This was due to the transparency of Telefónica, the Spanish telecoms giant, which confirmed the computer attack on Friday morning. Soon after that, news emerged that the WannaCry ransomware attack had crippled several hospitals in Britain’s public health system, infected computers at the shipping company FedEx and created trouble at Nissan and Renault car assembly plants.
I think that a lot more [companies] were affected, but are keeping quiet about it Sergio de los Santos, cybersecurity expert
China and Russia in particular were severely affected due to their heavy reliance on pirated software that is not subject to Microsoft’s periodic security updates, experts note. In Spain, the National Cybersecurity Institute (Incibe) confirmed on Monday that 1,200 computers were affected by two variants of WannaCry. Experts consulted by EL PAÍS describe this figure as “very low,” considering the impact detected at Spanish companies.
“I understand that Incibe does not give out figures that are based on estimates, but it makes no sense to talk about such a low infection rate when you have huge companies like Telefónica that were affected,” says Vicente Díaz, an analyst and security researcher at Kaspersky Lab, a multinational cybersecurity company.
“The impact was tremendous, because this cyber attack was designed to spread across companies. The bigger [the company], the worse [the impact],” said Sergio de los Santos, who is Innovation and Labs Leader at ElevenPaths, Telefónica’s cybersecurity unit.
“I think that a lot more [companies] were affected, but are keeping quiet about it,” he adds. “There is a lack of transparency, and I don’t think that’s the right way to go. The cyber attack happened on a global scale and it could have affected anybody. The fact that we were open about it helped in some way to contain it and to initiate an early investigation into what happened.”
De los Santos, who is personally involved in the Telefónica investigation, told EL PAÍS that the company is “100% operative and everything is back to normal,” even as “the investigation continues in partnership with the National Cryptology Center and Microsoft.”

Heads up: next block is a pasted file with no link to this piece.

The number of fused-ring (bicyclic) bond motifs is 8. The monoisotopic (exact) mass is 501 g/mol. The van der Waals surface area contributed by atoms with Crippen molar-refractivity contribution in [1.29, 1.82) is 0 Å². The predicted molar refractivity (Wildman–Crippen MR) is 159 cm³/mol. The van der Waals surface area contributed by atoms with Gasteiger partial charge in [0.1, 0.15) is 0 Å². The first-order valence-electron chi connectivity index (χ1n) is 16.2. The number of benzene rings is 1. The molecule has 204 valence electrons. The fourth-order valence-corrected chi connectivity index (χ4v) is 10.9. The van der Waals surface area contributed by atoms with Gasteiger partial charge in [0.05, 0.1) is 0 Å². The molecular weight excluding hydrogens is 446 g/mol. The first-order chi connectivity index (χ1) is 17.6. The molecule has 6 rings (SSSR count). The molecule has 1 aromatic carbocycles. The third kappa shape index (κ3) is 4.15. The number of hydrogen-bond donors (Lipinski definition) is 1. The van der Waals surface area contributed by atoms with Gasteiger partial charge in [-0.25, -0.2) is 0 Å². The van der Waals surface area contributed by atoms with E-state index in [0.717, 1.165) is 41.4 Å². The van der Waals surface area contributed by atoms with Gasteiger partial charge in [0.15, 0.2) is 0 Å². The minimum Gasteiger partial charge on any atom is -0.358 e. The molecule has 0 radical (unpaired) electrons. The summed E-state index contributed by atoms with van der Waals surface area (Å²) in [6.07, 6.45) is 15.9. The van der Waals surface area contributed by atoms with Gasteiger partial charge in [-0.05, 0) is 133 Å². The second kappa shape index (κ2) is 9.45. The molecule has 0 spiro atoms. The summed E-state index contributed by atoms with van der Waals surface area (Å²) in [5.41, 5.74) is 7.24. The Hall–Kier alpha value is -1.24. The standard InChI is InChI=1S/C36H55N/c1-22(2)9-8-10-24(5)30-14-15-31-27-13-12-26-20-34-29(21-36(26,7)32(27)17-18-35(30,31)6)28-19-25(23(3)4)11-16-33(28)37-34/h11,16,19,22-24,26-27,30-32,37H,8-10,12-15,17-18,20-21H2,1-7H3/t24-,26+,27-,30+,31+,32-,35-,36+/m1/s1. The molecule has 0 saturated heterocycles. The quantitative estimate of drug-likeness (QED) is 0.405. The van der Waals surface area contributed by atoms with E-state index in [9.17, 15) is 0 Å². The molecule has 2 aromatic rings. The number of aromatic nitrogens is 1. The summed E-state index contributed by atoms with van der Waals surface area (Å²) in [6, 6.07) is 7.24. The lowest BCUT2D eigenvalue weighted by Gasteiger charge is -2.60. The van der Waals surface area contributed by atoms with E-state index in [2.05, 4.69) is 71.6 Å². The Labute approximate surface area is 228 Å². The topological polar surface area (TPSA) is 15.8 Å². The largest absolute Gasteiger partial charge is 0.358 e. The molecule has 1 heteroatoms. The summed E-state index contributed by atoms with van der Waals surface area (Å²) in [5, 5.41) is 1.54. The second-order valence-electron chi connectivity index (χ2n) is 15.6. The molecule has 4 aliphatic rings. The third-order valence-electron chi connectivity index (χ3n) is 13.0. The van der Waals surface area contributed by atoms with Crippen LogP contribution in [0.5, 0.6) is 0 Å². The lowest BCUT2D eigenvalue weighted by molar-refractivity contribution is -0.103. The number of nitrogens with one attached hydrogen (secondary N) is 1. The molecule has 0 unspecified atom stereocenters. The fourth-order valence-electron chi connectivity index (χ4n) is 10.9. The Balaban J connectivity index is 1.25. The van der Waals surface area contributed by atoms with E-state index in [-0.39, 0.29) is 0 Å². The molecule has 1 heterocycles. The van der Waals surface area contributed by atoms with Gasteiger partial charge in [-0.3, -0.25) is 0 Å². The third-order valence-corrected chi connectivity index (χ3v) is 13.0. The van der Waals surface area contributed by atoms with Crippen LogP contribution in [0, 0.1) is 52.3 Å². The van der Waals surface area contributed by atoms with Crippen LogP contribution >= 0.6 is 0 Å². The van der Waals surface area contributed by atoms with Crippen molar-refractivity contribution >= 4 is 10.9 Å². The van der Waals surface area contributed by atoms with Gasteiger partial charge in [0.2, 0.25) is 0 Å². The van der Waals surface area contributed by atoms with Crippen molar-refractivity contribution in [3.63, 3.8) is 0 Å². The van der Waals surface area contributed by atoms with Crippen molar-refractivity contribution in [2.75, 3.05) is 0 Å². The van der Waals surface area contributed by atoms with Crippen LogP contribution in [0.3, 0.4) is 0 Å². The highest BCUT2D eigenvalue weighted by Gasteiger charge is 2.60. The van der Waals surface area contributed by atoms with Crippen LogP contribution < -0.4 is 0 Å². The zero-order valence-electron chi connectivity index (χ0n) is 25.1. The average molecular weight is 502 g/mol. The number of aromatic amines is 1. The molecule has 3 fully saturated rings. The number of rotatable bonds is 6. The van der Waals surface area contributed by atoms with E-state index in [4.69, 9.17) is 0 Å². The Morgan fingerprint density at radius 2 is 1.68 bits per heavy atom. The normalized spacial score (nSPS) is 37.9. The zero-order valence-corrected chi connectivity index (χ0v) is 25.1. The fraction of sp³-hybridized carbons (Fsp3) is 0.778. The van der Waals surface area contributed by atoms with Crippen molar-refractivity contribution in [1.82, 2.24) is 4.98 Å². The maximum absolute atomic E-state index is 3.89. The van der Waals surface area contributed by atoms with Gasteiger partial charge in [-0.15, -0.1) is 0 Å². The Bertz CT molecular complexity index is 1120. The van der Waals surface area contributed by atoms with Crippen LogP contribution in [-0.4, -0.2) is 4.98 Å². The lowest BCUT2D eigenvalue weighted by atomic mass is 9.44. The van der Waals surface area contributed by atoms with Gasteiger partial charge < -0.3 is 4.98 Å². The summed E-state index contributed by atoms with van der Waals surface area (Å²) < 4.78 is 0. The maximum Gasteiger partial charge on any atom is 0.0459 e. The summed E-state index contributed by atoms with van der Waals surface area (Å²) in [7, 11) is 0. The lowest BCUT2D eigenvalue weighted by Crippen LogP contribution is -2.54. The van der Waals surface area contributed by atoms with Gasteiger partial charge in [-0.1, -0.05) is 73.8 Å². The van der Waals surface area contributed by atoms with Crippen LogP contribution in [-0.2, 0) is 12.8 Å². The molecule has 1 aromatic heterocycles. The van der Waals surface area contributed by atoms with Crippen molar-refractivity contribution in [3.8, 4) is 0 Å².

Hospitals in trouble
One source who has insider information about several Spanish companies that were affected by the attack said, on condition of anonymity, that “one major hospital group is having a rough time right now. Everything has gone to hell.”
Most public hospitals in Spain have taken preventive measures. Health workers at the Salamanca Clinical Hospital and the Cruces University Hospital told this newspaper that several services on their internal network were affected by the cyber attack, but that patient treatment was in no way compromised. All the health centers consulted by this newspaper said their computers are running on the Windows 7 operating system, which still gets updates from Microsoft.
The biggest mysteries – namely, how the first infections occurred, and why they all started on the same day in different parts of the world even though they spread through local networks– remain unsolved, notes this expert.
De los Santos also underscored that companies have trouble keeping up with software updates: “A month is an unmanageable time frame for many organizations. Big companies often have to test patches first to make sure that the products and services they offer will not be affected. Often there is no time for patches. You are always running a risk, and normally nothing serious ever happens – until it happens.”
The impact was tremendous, because this cyber attack was designed to spread across companies
Sergio de los Santos, cybersecurity expert
This expert foresees that some companies will now take some proactive action on cybersecurity issues, but that once the ransomware attack becomes old news, “we will forget all about it, as usual. It happened in 2003, in 2008, and it will happen again.”
Vicente Díaz, of Kaspersky, concurs. “We never learn.”
English version by Susana Urra.